Published: November 1st, 2016 Written by: Chuck Dixon Art by: Greg Land, Scott McDaniel, Karl Story
DC Comics, 331 Pages
I took a bit of a break, as I had reached the middle of the collected editions of Chuck Dixon’s classic Nightwing run. But now I’m ready to jump back in with this installment, which I thought was pretty good and full of action and multiple story arcs, which were mostly entertaining.
The two best stories are the ones that are essentially the bookends of this volume.
The first is about Nightwing breaking into prison to take down the supervillains that have taken it over. It features a lot of villains and some of them actually help Nightwing, as they’re not happy with the conditions they’ve been provided with under the new tyrannical rule of Lockup and his right hand, KGBeast.
The last story is about Barbara Gordon a.k.a. Oracle and the former Batgirl, being abducted with Nightwing and his allies trying desperately to find her. I don’t want to spoil what happens, as there is a cliffhanger that sets up the next volume.
As for the art, the earlier issues here continued to have a very ’90s style, which hasn’t aged all that well, even though I liked it at the time. After the first third or so of this volume, Greg Land took over and the book looked more refined and polished.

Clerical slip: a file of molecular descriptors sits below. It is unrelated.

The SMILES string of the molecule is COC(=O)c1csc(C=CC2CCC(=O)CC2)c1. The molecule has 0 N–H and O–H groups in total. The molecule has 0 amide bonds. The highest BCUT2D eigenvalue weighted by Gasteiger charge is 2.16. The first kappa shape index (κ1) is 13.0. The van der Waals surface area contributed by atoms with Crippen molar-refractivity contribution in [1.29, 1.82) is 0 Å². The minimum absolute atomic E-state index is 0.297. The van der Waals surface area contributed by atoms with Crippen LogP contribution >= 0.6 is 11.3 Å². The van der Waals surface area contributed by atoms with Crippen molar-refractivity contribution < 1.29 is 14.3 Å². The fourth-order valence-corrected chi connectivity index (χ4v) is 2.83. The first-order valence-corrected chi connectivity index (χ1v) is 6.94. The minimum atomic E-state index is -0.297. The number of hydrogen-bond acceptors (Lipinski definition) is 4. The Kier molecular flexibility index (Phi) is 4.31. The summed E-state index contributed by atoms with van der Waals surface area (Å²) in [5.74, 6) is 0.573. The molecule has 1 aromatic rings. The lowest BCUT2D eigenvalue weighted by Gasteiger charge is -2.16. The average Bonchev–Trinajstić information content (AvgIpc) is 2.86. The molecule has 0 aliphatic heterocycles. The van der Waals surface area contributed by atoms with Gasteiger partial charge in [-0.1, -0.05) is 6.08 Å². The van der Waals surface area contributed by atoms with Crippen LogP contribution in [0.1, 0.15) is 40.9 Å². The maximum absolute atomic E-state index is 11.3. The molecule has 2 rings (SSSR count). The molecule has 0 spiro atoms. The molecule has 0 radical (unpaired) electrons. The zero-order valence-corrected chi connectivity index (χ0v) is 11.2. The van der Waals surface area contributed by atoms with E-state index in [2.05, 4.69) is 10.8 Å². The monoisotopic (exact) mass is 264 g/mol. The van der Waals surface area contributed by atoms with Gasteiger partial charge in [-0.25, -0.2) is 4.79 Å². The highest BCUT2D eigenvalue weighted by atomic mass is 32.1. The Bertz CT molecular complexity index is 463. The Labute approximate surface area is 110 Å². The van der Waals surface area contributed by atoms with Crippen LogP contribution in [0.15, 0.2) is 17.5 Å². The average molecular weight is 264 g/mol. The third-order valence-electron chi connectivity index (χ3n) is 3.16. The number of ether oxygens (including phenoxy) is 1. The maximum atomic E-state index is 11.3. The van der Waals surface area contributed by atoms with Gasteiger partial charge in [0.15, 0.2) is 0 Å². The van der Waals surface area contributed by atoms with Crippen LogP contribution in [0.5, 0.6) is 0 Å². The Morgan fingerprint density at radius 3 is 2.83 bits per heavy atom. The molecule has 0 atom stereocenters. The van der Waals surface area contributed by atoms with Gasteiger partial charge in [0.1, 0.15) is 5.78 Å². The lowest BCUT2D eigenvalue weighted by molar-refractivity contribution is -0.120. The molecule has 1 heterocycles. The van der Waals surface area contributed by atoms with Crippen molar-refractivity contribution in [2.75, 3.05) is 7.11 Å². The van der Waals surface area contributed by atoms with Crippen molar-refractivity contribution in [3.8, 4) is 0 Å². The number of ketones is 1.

Overall, this is a good chapter in the larger Dixon run. It also progressed the stories of Blockbuster and Nite-Wing, the ripoff wannabe sidekick, in ways that kept their stories interesting.
Release Date: August 4th, 2020 Directed by: Sung Jin Ahn Written by: J.M. DeMatteis Based on:Deathstroke by Marv Wolfman, George Perez Music by: Kevin Riepl Cast: Michael Chiklis, Chris Jai Alex, Sasha Alexander
Berlanti Productions, Blue Ribbon Content, DC Entertainment, 87 Minutes
I was a bit stoked when I saw that there was an animated Deathstroke film on HBO Max. It came out a year ago and I’m assuming it was initially on DC Universe before that got swallowed up and absorbed by the newly launched HBO Max, which is sort of a central hub of all the content Warner Bros. associated streaming services hosted before converging into one thing.
Anyway, I was pretty underwhelmed by this. That’s not surprising, as DC animated features are a mixed bag. Some are really meh but some are very, very good. Most of them meet somewhere in the middle but this one does fall closer to the meh side of that pendulum.
While I liked that Michael Chiklis voiced Slade Wilson a.k.a. Deathstroke, the film was kind of a bore. It featured a couple C-list villains for Deathstroke to tie-up with but it also leaned into his personal life and his family, which I feel like has been explored to death in comics and other mediums already.
Frankly, I just kind of wanted Deathstroke in his anti-hero role, going up against impossible odds to take down a serious baddie. I wanted some dark, black-ops shit. While I guess this does send him on shadow missions of some degree, it just never really grabbed me.
There’s a television series of Deathstroke: Knights & Dragons, so I’m not sure if this is a sequel to it or a prequel. Maybe this is just a condensed version of a larger story. Either way, it’s kind of sloppy and boring.